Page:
Can We Still Call Them Digital ‘Books’?

A glowing endorsement of Push Pop Press’ new iOS book platform from John Gruber:

What I saw (and used) was a multimedia-rich book running on an iPhone 4. There is no UI chrome. No status bar at the top or tab bar at the bottom. It’s just like you see in the still image on their teaser site. The entire screen is filled by content, not user interface elements. The screen is the book, the book is the screen.

Kindle and iBooks seem to have the goal of reproducing what is possible in paper books. Yes, iBooks supports embedded video and audio content, but it does so in a way that feels as though Apple pondered what it would be like if you could play video on a piece of paper. Push Pop’s concept strikes me as far more ambitious: What can we do with the idea of a “book” if we eliminate the limitations of ink and paper, rather than mimic them? E-books that aren’t merely rendered by software, but rather e-books that are software.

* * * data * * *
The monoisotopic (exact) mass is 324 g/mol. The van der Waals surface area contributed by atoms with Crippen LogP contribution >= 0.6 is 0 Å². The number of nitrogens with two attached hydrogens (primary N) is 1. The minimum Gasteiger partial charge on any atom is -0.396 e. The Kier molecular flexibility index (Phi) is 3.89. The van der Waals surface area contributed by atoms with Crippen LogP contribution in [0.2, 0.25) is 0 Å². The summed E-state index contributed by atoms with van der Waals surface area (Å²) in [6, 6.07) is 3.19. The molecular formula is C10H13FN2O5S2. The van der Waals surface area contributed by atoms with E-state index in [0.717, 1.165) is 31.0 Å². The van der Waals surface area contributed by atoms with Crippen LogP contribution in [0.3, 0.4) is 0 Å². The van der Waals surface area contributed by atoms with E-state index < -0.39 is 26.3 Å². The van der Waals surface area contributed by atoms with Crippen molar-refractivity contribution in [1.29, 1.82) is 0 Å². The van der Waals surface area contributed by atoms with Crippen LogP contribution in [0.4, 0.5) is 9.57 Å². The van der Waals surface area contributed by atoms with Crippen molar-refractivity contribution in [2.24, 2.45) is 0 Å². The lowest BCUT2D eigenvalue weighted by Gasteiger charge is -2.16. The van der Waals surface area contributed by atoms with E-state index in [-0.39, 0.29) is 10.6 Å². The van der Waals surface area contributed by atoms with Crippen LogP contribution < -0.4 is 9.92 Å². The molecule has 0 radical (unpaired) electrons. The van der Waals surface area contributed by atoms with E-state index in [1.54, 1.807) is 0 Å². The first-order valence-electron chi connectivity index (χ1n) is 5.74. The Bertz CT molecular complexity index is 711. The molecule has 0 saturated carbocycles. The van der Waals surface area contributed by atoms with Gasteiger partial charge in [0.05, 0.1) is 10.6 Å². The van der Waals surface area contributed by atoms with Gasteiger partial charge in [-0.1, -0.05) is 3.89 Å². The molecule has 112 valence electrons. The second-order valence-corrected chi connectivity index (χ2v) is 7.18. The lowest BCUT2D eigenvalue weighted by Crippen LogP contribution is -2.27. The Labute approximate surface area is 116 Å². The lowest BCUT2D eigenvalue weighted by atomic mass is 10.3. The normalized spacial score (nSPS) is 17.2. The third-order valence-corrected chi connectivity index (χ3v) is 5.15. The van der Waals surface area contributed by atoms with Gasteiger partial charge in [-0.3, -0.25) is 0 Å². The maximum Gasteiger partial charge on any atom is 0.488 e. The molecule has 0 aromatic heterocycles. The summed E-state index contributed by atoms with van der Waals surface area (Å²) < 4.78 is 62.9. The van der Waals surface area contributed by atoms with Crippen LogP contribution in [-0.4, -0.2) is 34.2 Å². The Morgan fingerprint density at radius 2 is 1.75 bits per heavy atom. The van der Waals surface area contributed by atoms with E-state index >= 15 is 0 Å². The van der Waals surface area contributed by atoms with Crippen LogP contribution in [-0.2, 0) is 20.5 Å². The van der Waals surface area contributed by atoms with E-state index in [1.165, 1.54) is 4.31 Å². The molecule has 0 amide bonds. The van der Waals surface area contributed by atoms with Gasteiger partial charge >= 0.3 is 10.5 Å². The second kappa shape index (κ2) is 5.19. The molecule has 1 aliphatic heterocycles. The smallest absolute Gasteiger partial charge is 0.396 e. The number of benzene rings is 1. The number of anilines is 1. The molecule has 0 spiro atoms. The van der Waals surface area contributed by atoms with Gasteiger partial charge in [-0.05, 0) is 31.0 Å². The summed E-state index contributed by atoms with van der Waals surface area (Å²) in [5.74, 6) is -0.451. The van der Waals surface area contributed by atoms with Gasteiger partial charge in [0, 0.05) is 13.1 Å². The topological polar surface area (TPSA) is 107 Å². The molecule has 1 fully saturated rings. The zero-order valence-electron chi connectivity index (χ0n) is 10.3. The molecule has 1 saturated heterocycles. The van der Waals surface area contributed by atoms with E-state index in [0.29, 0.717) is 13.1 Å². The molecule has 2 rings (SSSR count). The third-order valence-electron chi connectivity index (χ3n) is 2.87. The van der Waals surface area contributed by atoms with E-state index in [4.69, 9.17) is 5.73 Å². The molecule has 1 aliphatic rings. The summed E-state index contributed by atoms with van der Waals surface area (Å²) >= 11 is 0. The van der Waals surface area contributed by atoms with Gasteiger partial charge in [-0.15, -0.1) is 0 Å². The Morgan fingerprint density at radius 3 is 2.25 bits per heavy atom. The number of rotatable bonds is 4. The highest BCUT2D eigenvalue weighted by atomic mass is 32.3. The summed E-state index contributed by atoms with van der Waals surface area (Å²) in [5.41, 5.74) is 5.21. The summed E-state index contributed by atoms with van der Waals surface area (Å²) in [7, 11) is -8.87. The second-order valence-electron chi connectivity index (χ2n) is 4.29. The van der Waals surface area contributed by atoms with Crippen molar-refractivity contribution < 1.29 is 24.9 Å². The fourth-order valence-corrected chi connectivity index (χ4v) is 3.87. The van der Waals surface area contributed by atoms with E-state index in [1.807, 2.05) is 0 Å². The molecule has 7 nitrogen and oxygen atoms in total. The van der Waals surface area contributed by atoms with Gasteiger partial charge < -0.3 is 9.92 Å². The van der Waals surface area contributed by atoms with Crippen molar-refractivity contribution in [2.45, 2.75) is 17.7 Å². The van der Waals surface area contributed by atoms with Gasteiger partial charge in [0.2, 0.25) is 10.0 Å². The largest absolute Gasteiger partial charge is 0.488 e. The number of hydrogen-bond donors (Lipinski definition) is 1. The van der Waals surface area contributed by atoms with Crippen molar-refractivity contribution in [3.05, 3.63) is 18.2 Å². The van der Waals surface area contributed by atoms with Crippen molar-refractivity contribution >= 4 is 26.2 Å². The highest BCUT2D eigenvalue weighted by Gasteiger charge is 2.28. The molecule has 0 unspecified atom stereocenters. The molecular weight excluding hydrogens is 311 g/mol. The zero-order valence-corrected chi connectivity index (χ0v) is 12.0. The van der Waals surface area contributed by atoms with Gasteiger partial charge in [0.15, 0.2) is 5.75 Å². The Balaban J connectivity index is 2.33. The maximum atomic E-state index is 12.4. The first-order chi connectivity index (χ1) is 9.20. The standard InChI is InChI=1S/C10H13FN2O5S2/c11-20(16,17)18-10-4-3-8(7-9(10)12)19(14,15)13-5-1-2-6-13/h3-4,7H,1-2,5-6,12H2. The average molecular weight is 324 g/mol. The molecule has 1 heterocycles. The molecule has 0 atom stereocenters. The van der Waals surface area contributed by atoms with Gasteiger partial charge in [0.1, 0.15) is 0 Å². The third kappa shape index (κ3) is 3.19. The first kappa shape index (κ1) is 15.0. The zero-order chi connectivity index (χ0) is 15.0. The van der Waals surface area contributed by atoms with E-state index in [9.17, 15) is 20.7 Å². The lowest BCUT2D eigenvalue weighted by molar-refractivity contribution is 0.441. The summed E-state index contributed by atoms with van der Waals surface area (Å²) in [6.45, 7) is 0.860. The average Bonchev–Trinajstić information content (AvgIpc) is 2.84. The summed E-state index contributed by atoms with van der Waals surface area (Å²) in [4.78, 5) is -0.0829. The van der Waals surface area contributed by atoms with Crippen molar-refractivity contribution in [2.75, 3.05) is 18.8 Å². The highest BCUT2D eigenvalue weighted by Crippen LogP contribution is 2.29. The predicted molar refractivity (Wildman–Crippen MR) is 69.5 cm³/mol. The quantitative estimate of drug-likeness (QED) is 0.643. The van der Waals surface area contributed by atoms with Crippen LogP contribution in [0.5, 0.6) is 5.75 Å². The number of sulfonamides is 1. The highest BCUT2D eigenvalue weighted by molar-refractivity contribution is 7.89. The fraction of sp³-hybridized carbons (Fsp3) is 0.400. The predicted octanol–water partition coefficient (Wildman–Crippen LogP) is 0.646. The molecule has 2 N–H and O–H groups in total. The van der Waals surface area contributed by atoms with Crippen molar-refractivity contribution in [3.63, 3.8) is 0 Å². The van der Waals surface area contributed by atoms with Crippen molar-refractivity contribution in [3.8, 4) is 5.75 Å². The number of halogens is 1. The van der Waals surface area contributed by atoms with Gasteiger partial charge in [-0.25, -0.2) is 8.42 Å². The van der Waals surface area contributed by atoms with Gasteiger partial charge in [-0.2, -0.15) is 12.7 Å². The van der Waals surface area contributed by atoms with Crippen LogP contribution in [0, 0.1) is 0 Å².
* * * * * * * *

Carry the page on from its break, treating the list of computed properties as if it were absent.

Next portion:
Eleven months ago, Andy Clarke announced the forthcoming iPadification of Hardboiled Web Design. That hasn’t happened yet, but I stand by my comments at that time:

If Andy does succeed in publishing his new book as an iPad app with demos and video tutorials, that will truly herald the future of books. Physical, typeset books have their place, but if you’re publishing something electronically, there ought to be a big, flashing sign demanding you use every advantage the medium affords. To do otherwise is no different than playing a radio broadcast on television or scanning a newspaper and calling it a website.

Congratulations to Mike Matas and company for realizing that vision so emphatically.